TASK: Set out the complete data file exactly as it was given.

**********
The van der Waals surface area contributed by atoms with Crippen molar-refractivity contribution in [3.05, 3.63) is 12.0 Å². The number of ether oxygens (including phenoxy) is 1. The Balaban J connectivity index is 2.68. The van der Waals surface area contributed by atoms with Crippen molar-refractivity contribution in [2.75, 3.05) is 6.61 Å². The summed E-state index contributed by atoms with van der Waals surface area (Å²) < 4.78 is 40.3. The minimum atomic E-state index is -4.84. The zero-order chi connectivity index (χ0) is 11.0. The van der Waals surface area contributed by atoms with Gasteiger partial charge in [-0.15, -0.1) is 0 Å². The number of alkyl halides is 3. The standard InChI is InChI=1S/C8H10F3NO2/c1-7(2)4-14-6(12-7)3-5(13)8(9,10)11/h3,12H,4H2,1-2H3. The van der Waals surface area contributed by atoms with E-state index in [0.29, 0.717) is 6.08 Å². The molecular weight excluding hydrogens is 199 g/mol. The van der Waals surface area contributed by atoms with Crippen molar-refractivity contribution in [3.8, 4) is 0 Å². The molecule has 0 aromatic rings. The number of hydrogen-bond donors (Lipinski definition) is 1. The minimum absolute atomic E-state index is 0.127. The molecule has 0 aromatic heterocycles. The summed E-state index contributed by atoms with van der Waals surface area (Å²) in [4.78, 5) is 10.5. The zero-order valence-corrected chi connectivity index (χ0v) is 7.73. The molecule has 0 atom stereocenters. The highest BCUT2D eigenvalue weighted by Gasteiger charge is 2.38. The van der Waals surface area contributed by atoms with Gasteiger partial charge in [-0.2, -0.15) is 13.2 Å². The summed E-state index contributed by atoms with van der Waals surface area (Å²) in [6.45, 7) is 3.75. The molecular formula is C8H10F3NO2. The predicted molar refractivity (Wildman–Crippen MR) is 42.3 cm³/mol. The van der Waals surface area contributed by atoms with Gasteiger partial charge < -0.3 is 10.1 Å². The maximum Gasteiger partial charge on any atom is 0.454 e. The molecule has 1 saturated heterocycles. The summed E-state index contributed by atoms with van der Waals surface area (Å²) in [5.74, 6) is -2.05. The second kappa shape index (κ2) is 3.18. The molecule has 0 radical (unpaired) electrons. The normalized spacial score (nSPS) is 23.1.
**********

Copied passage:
The van der Waals surface area contributed by atoms with Crippen molar-refractivity contribution in [3.05, 3.63) is 12.0 Å². The number of ether oxygens (including phenoxy) is 1. The Balaban J connectivity index is 2.68. The van der Waals surface area contributed by atoms with Crippen molar-refractivity contribution in [2.75, 3.05) is 6.61 Å². The summed E-state index contributed by atoms with van der Waals surface area (Å²) < 4.78 is 40.3. The minimum atomic E-state index is -4.84. The zero-order chi connectivity index (χ0) is 11.0. The van der Waals surface area contributed by atoms with Gasteiger partial charge in [-0.15, -0.1) is 0 Å². The number of alkyl halides is 3. The standard InChI is InChI=1S/C8H10F3NO2/c1-7(2)4-14-6(12-7)3-5(13)8(9,10)11/h3,12H,4H2,1-2H3. The van der Waals surface area contributed by atoms with E-state index in [0.29, 0.717) is 6.08 Å². The molecular weight excluding hydrogens is 199 g/mol. The van der Waals surface area contributed by atoms with Crippen molar-refractivity contribution in [3.8, 4) is 0 Å². The molecule has 0 aromatic rings. The number of hydrogen-bond donors (Lipinski definition) is 1. The minimum absolute atomic E-state index is 0.127. The molecule has 0 aromatic heterocycles. The summed E-state index contributed by atoms with van der Waals surface area (Å²) in [4.78, 5) is 10.5. The zero-order valence-corrected chi connectivity index (χ0v) is 7.73. The molecule has 0 atom stereocenters. The highest BCUT2D eigenvalue weighted by Gasteiger charge is 2.38. The van der Waals surface area contributed by atoms with Gasteiger partial charge in [-0.2, -0.15) is 13.2 Å². The summed E-state index contributed by atoms with van der Waals surface area (Å²) in [6.45, 7) is 3.75. The molecular formula is C8H10F3NO2. The predicted molar refractivity (Wildman–Crippen MR) is 42.3 cm³/mol. The van der Waals surface area contributed by atoms with Gasteiger partial charge < -0.3 is 10.1 Å². The maximum Gasteiger partial charge on any atom is 0.454 e. The molecule has 1 saturated heterocycles. The summed E-state index contributed by atoms with van der Waals surface area (Å²) in [5.74, 6) is -2.05. The second kappa shape index (κ2) is 3.18. The molecule has 0 radical (unpaired) electrons. The normalized spacial score (nSPS) is 23.1.